Clinical manifestations and neurofibromatosis type 1 gene mutations of 25 patients with neurofibromatosis type 1 from 10 Chinese pedigrees p. 217
Hui Chen, Xuefei Lin, Shi Lian, Wei Zhu
DOI:10.4103/ds.ds_49_19  
This study enrolled 25 patients with neurofibromatosis type 1 (NF1) from 10 Chinese pedigrees. Sanger sequencing analysis and multiplex ligation-dependent probe amplification analysis were used to detect mutations and large fragment losses of the NF1 gene. This study identified 10 NF1 mutations, which comprised six novel and four recurrent mutations. Majority of the mutations can lead to termination codon production, which results in the synthesis of the truncated gene product neurofibromin.
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Disseminated superficial porokeratosis and disseminated superficial actinic porokeratosis: A case series of 39 patients p. 221
Yu-Tung Hsueh, Tzu-Chien Hsu, Chao-Kai Hsu, Julia Yu-Yun Lee, Chao-Chun Yang
DOI:10.4103/ds.ds_41_20  
Porokeratosis is characterized by keratotic papules or plaques with a ridge-like border. Both disseminated superficial porokeratosis (DSP) and disseminated superficial actinic porokeratosis (DSAP) manifest as numerous, small, round maculopapules with thin thread-like elevated border but differ in their distribution of lesions and the association with sunlight exposure. To analyze and compare the clinical features of DSP and DSAP, we conducted this hospital-based retrospective study. A total of 39 patients were recruited, including 19 DSP patients and 20 DSAP patients. The median age of diagnosis of DSP and DSAP patients was 63 years and 59 years, respectively. A male predominance was noted in DSP, while a female predominance was noted in DSAP. Itchiness was the most common symptom in both subtypes. Commonly used treatments included corticosteroids and retinoids, both topical and oral. Among the treatments, oral retinoid, diclofenac gel, and cryotherapy showed higher rates of improvement, but none of them yielded complete remission of the skin lesions. In conclusion, DSP and DSAP showed differences in the gender predilection, and both DSP and DSAP had prolonged clinical course and generally refractory to topical or systemic treatments.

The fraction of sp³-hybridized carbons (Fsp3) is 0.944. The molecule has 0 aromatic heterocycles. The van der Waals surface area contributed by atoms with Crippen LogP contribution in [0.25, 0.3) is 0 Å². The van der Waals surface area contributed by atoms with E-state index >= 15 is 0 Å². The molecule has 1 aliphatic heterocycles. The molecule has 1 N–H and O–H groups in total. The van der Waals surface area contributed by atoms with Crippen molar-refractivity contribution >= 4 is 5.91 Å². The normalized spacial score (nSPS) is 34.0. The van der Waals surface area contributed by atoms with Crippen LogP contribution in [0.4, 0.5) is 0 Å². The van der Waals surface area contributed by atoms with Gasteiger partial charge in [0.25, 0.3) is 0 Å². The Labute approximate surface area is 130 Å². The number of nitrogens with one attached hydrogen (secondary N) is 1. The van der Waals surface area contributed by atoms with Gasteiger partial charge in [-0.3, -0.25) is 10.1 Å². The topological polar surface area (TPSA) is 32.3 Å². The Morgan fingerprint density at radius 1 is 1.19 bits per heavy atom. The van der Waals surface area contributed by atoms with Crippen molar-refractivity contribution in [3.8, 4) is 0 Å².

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CASE REPORTS Top

A rare case of tumid lupus erythematosus with unilateral linear distribution in a young child p. 225
Gwang Hoon Kim, Jong Heon Jeong, Jong Soo Hong, Seung Ho Lee, Ai-Young Lee
DOI:10.4103/ds.ds_13_20  
Tumid lupus erythematosus (TLE) as a rare variant of cutaneous lupus erythematosus (CLE) is characterized by edematous, urticarial-like annular papules and plaques. TLE has similar histopathologic findings to CLE such as periadnexal lymphocytic infiltration and interstitial mucin deposition. Although TLE develops on sun-exposed areas at any age, it is rarely distributed along the Blaschko lines and develops in infancy and childhood. Unlike CLE, skin lesion of TLE heals without leaving scarring or dyspigmentation. Here, we report a rare case of unilateral linear TLE in a 4-year-old girl, which was improved by intralesional corticosteroid injection and oral antimalarial drug with leaving postinflammatory hyperpigmentation.